Design maestro

“Painting, for me, is a natural act that requires no particular source of inspiration,” says Dr Taha Al Douri, an Iraqi artist and architect living in the UAE.

By Raziqueh Hussain

Published: Fri 17 Dec 2010, 10:42 PM

Last updated: Mon 6 Apr 2015, 1:24 PM

“In other words, I respond with painting to matters that someone else would respond to with words, with a song, with a conversation, or any other response. Art is a response to the various stimuli that life presents in its course. The beauty of art is in its documentary nature where a work of art could be visited time and again each time with a new vision and perspective,” says the artist who is the assistant dean at the School of Architecture and Design at the New York Institute of Technology, Abu Dhabi.

The artworks of Dr Al-Douri showcase the artist’s gradual evolution over the years. Progressing through a classical phase in which most of his work revolved around experiments in anatomy, illumination and mixed media, in paintings on both canvas and paper, his technique of choice has become a combination of charcoal, crayons and occasionally gold leaf.

Since 1995, his work has undergone a shift in the underlying subject matters addressed, moving toward theoretical reflections on questions of aesthetic expression and historic inquiry. “I doubt that there are recognised ‘kinds’ of artists. There are schools of art, and even those for the work of art critics. I doubt that an artist, when about to embark on work, would think, ‘I would like to do an impressionist or a classical or a surreal work.’ Art is far too personal for this sort of self- awareness.”

The most influential components of his life have been his parents. “My favourite painting is one I did of my mother. Interestingly it was considered unsuitable for the exhibition; a standing example of concerns other than pure esthetics being in effect regarding art. It was considered too “figurative” in an “architectural” setting. Clearly I disagree but, by the same token, I respect the decision and understand its point of generation,” says Dr A-Douri whose exhibition ‘On the Duality of Existence’ is on at Aspen in the Kempinski Hotel, Mall of the Emirates, till January 2.

In the Gulf region, the art scene is rapidly emerging with local artists finding their way to galleries and national, regional and international exhibitions. The most important aspect of the art scene in the Gulf region is the general awareness of the importance of art to the overall cultural scene and the development of identity in its most intimate and detailed sense, or its most global one.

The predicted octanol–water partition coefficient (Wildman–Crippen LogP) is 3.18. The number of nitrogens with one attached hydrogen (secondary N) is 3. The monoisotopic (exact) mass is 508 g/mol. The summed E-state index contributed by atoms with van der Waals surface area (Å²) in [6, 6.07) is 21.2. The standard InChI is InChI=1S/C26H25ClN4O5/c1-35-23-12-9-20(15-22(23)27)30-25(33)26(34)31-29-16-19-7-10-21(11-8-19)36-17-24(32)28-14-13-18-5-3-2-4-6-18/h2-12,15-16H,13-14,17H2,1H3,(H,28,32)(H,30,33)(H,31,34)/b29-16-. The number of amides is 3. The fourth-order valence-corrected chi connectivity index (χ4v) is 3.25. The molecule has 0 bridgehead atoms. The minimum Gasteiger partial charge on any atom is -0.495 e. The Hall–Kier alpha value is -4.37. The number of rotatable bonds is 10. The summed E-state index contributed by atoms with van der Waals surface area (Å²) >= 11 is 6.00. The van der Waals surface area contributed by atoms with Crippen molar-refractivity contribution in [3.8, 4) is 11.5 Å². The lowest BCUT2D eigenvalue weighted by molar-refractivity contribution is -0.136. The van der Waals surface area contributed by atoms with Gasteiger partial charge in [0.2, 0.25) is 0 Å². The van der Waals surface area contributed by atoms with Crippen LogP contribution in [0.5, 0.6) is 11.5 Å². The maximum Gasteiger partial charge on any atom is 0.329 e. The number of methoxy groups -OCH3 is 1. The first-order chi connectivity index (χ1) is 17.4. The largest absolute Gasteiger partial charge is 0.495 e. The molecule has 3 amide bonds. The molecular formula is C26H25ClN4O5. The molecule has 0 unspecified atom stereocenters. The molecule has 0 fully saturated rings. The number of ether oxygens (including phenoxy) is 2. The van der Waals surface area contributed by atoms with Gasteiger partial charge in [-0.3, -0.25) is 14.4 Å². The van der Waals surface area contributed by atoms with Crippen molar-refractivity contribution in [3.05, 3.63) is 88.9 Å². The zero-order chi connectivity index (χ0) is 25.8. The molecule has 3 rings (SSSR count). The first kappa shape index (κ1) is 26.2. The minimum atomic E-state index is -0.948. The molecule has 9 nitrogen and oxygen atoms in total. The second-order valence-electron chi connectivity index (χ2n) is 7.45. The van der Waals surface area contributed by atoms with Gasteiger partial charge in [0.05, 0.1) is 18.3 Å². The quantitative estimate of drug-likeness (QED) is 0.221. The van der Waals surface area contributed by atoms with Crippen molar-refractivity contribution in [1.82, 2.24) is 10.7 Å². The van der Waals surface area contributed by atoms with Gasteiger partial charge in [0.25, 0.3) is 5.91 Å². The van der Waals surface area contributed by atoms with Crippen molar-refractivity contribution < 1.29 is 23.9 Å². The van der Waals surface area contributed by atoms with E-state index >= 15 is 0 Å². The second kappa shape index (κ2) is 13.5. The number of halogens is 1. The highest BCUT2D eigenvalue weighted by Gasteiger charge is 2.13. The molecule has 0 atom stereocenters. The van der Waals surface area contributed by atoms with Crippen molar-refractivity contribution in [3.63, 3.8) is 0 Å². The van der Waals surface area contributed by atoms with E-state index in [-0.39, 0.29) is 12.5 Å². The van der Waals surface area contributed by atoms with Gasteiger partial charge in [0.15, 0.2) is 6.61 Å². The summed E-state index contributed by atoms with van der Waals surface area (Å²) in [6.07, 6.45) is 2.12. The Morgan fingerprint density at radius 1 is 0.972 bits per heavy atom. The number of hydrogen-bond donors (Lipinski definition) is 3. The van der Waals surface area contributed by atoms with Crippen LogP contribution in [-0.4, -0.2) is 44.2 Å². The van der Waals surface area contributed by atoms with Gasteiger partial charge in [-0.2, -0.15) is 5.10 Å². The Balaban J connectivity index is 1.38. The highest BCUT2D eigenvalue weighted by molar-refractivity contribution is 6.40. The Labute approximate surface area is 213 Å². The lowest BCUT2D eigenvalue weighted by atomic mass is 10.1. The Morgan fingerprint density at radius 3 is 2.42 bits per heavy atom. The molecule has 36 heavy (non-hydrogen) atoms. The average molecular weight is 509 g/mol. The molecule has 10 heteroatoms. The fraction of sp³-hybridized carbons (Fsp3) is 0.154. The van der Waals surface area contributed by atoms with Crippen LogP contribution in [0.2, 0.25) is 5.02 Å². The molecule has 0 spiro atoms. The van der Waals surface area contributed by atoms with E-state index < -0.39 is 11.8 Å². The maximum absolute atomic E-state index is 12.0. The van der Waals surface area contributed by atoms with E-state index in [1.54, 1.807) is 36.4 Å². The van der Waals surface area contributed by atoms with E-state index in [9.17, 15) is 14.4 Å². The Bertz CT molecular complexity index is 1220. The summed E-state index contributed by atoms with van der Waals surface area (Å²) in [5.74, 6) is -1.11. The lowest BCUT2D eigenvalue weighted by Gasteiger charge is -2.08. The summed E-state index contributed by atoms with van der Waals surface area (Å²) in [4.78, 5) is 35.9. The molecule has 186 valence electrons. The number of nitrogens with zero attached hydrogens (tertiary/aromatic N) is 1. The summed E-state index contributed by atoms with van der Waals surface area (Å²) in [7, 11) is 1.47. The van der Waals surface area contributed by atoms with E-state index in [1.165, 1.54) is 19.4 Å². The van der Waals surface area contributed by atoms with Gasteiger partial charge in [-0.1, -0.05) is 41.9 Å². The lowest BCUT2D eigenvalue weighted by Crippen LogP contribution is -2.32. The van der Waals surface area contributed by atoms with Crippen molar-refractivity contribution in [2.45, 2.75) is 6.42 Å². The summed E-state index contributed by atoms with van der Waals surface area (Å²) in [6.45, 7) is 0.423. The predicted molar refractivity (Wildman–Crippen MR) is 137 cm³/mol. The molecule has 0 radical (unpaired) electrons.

“At the present time, art continues to be at the heart of life as it is meant to be and should continue to be and the present time seems to be marked with self definition again in light of much change and turmoil in the Arab world of recent,” he says, adding, “My prescription for a healthier art scene is to continue to enjoy public support — academic and financial — and to be considered an essential part of social identity and cultural message. Only with such investment would artists afford higher purity of expression and less concern over ‘pleasing’ a client, so to speak. More noble sentiments, such as belonging to place and people, would be literally and figuratively more affordable.”

Architecture is an old man’s profession in that an architect may spend decades in the profession before having the opportunity to design an entire building all on his or her own. Al Douri’s work in the profession has all been in New York City where little work is offered as new construction. He worked on many projects where existing buildings were converted from one function to another. The first of his was the renovation of a corporate office space in a landmark district portion of Greenwich Village in Manhattan.

As a teacher he has a unique style of teaching design. “My style, rather than technique, relies on a number of aspects, the most noteworthy of them — to me — is letting the student know whether they do well or not. I think that motivation is extremely important and a prevalent syndrome of management is to take the good for granted and only highlight incompetence. This reflects a lack of self-confidence on the part of a manager who might think that a compliment must translate into a raise of salary,” he says, adding, “In my opinion, a compliment could create satisfaction, loyalty and longevity that would far outlast the immediacy of a salary raise. By pointing out the positive as well as the negative, I teach them to accept critique and separate their own self-esteem from the evaluation of their work. Another component of my teaching is being as fair as humanly possible and treating the students equally while outlining how they can gain ground, primarily through dedication to working beyond the minimum required of them, and beyond the sad culture of grading.”

The French thinker Proudhon said if war did not exist, art would have invented it. “War and turmoil are the natural triggers for art in all of its forms. I have little concern that fellow artists have their hearts in the right place about life, war, and turmoil around them. The message has to go to the society in which artists live and breathe. Artists are often in the lead in terms of where a society finds its natural evolution; this notion, once understood, rather than restricted, could be of tremendous service to public life.” As you may note, the message is not to today’s artists, but to today’s society.

More news from